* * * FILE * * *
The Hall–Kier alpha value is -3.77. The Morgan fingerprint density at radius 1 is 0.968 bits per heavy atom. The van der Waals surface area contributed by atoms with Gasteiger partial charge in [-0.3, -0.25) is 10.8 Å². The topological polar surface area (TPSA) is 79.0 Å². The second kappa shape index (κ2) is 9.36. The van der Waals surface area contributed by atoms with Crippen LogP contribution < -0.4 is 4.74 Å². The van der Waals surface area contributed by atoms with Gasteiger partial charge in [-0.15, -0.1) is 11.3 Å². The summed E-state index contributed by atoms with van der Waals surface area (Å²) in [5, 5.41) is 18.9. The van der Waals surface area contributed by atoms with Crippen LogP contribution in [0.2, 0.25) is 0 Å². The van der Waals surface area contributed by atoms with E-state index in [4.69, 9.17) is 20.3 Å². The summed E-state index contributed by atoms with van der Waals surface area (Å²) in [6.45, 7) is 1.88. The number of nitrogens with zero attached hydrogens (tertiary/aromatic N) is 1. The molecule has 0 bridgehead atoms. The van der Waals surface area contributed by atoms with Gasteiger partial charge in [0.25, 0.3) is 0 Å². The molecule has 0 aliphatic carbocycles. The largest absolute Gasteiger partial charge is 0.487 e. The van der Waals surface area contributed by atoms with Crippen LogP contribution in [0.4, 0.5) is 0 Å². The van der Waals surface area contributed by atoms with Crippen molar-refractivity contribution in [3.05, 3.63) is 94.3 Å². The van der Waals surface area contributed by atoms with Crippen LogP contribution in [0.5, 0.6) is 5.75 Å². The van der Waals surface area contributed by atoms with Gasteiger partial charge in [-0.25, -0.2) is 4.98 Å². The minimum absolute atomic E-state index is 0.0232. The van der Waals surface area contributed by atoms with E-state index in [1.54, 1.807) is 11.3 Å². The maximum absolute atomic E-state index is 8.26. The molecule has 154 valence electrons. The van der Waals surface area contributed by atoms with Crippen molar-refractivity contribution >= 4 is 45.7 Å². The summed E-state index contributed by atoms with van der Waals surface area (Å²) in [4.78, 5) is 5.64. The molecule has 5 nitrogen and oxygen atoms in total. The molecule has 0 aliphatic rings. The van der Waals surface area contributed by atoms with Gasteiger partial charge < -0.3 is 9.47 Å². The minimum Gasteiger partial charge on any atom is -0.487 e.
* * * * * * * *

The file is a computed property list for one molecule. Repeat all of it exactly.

The Hall–Kier alpha value is -3.77. The Morgan fingerprint density at radius 1 is 0.968 bits per heavy atom. The van der Waals surface area contributed by atoms with Gasteiger partial charge in [-0.3, -0.25) is 10.8 Å². The topological polar surface area (TPSA) is 79.0 Å². The second kappa shape index (κ2) is 9.36. The van der Waals surface area contributed by atoms with Crippen LogP contribution < -0.4 is 4.74 Å². The van der Waals surface area contributed by atoms with Gasteiger partial charge in [-0.15, -0.1) is 11.3 Å². The summed E-state index contributed by atoms with van der Waals surface area (Å²) in [5, 5.41) is 18.9. The van der Waals surface area contributed by atoms with Crippen LogP contribution in [0.2, 0.25) is 0 Å². The van der Waals surface area contributed by atoms with E-state index in [4.69, 9.17) is 20.3 Å². The summed E-state index contributed by atoms with van der Waals surface area (Å²) in [6.45, 7) is 1.88. The number of nitrogens with zero attached hydrogens (tertiary/aromatic N) is 1. The molecule has 0 bridgehead atoms. The van der Waals surface area contributed by atoms with Gasteiger partial charge in [0.25, 0.3) is 0 Å². The molecule has 0 aliphatic carbocycles. The largest absolute Gasteiger partial charge is 0.487 e. The van der Waals surface area contributed by atoms with Crippen LogP contribution in [0.4, 0.5) is 0 Å². The van der Waals surface area contributed by atoms with Crippen molar-refractivity contribution in [3.05, 3.63) is 94.3 Å². The van der Waals surface area contributed by atoms with Crippen LogP contribution in [0.5, 0.6) is 5.75 Å². The van der Waals surface area contributed by atoms with Gasteiger partial charge in [-0.25, -0.2) is 4.98 Å². The minimum absolute atomic E-state index is 0.0232. The van der Waals surface area contributed by atoms with E-state index in [1.54, 1.807) is 11.3 Å². The maximum absolute atomic E-state index is 8.26. The molecule has 154 valence electrons. The van der Waals surface area contributed by atoms with Crippen molar-refractivity contribution >= 4 is 45.7 Å². The summed E-state index contributed by atoms with van der Waals surface area (Å²) in [4.78, 5) is 5.64. The molecule has 5 nitrogen and oxygen atoms in total. The molecule has 0 aliphatic rings. The van der Waals surface area contributed by atoms with Gasteiger partial charge < -0.3 is 9.47 Å². The minimum Gasteiger partial charge on any atom is -0.487 e.